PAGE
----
Research in psychology has established that humans organize spatial information into "cognitive maps" oriented around visual landmarks. Much of this research focuses on individual cognitive processes such as orienteering and wayfinding. We extend this research to the level of social groups, exploring the degree to which cognitive maps are shared among near and distant neighbors and the social implications of common, overlapping, or discrete cognitive maps. We develop the concept of "sight communities"-populations which shared similar cognitive maps- and then propose methodologies to (1) identify visual anchors and quantify their visual prominence from different vantage points, and (2) detect and analyze connections among the populations which were able to see visual anchors, with a special focus on tools from social network analysis.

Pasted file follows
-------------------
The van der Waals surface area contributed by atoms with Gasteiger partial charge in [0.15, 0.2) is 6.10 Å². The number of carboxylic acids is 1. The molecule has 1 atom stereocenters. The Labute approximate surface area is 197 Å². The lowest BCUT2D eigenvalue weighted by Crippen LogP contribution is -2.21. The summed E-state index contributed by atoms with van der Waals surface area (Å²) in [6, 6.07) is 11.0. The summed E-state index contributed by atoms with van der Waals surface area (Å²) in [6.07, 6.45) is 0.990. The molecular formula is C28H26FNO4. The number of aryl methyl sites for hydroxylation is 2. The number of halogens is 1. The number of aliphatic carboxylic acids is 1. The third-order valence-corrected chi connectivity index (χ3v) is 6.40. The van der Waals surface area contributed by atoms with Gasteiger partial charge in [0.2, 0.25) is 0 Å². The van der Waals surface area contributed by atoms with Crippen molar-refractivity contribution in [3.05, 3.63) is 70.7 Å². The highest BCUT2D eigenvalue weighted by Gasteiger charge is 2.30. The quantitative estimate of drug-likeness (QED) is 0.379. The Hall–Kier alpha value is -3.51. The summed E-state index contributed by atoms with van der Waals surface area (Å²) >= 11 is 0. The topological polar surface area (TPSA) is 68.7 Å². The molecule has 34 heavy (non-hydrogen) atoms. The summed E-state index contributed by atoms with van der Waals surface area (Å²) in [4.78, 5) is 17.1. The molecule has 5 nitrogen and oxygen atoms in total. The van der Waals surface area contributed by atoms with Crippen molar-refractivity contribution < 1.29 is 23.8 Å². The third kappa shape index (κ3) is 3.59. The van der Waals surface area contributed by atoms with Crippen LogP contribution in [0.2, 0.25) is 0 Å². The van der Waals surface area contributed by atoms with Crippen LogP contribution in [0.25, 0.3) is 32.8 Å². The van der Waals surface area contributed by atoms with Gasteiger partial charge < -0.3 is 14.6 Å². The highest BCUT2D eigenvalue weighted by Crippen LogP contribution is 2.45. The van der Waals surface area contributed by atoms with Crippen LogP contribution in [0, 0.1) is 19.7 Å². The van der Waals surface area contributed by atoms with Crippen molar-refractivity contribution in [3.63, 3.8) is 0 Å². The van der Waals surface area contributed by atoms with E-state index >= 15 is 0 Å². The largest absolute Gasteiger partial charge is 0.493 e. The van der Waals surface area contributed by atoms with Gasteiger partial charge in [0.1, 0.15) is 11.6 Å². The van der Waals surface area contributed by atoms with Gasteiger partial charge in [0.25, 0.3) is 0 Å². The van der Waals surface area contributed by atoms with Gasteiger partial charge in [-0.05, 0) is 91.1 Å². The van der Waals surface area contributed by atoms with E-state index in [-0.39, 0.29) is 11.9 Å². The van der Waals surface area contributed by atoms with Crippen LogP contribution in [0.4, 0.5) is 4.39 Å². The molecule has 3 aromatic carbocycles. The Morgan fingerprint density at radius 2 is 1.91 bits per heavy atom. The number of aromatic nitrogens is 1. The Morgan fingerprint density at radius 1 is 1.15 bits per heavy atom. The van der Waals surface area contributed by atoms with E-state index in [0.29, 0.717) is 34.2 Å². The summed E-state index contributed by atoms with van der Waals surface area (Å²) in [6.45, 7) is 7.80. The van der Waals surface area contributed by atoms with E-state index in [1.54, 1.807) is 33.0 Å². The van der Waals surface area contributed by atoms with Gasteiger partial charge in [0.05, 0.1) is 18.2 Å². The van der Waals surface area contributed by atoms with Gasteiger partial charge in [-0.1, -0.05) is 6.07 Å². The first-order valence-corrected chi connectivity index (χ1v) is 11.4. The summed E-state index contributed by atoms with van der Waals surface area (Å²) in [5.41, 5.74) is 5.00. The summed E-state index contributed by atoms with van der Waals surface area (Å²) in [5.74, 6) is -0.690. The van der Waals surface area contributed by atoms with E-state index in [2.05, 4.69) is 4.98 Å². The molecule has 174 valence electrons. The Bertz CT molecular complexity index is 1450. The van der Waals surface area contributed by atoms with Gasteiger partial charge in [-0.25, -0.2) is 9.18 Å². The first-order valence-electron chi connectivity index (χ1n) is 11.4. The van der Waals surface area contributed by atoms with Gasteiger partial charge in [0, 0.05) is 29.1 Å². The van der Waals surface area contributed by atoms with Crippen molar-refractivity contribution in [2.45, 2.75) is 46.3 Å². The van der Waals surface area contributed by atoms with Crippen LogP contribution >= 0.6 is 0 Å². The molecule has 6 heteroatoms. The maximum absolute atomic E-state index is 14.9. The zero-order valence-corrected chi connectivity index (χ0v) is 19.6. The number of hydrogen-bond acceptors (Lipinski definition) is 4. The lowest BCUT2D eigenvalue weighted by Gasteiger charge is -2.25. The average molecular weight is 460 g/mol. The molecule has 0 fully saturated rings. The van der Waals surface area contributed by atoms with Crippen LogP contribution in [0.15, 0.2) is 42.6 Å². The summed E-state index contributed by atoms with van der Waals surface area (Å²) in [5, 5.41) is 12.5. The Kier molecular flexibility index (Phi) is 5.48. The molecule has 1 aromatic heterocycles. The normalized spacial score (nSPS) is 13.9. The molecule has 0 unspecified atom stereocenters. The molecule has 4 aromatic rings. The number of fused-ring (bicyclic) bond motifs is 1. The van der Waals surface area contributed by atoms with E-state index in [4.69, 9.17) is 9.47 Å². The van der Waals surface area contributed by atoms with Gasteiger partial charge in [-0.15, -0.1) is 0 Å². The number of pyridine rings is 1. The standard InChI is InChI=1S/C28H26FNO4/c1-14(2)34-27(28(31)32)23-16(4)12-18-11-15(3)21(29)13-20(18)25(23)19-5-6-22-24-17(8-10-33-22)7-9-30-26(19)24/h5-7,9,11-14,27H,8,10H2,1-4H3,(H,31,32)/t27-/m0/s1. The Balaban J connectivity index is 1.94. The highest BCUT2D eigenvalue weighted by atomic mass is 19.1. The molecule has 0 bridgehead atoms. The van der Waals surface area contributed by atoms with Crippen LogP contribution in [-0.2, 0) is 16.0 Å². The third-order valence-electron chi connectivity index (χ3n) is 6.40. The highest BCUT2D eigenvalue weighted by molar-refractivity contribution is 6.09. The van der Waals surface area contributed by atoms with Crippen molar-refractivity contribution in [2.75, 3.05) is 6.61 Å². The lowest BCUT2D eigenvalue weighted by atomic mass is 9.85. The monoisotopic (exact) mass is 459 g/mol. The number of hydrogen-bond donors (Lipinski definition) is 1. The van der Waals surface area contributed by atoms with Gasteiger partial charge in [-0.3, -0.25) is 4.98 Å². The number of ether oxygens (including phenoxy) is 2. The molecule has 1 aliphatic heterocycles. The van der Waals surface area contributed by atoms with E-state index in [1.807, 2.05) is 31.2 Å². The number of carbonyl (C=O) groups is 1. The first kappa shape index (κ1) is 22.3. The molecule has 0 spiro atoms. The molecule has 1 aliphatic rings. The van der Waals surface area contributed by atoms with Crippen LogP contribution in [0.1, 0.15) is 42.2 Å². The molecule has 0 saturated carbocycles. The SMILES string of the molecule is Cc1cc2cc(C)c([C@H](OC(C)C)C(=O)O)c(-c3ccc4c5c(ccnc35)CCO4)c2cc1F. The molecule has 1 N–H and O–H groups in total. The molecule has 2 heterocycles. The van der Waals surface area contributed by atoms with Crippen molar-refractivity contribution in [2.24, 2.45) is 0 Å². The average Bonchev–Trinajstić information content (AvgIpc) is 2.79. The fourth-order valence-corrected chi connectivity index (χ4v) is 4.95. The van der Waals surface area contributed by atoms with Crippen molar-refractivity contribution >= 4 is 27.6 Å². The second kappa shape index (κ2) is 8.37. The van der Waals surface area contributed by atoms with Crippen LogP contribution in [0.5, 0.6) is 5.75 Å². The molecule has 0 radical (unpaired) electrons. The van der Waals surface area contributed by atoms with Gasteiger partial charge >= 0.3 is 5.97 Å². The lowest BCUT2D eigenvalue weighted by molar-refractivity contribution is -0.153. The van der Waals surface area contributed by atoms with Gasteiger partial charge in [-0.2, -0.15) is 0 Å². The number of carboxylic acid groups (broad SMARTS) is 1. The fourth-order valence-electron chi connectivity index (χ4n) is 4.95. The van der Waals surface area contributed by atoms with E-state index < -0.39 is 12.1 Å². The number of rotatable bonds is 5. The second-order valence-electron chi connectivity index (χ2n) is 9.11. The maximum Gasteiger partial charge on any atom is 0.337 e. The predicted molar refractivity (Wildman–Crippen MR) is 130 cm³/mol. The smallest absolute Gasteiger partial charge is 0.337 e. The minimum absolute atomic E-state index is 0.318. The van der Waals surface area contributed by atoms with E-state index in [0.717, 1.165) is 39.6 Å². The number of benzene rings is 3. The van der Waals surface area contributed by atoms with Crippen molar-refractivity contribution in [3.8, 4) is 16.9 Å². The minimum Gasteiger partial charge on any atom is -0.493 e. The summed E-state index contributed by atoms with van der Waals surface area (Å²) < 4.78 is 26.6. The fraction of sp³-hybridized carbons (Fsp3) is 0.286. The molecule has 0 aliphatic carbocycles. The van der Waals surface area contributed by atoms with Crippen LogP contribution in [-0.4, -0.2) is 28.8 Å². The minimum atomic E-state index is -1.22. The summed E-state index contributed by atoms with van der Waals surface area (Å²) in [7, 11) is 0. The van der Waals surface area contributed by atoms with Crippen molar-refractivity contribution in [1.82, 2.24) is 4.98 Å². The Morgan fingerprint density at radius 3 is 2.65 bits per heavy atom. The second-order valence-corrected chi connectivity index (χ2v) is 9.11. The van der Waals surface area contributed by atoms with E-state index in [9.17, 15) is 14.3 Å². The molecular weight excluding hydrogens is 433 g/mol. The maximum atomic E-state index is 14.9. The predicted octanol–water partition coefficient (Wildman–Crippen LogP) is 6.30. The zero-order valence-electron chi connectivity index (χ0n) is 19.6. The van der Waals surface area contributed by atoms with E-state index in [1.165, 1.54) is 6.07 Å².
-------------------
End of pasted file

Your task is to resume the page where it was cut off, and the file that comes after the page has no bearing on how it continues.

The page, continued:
|Original language||English (US)|
|Number of pages||21|
|State||Published - 2015|
ASJC Scopus subject areas
- Arts and Humanities (miscellaneous)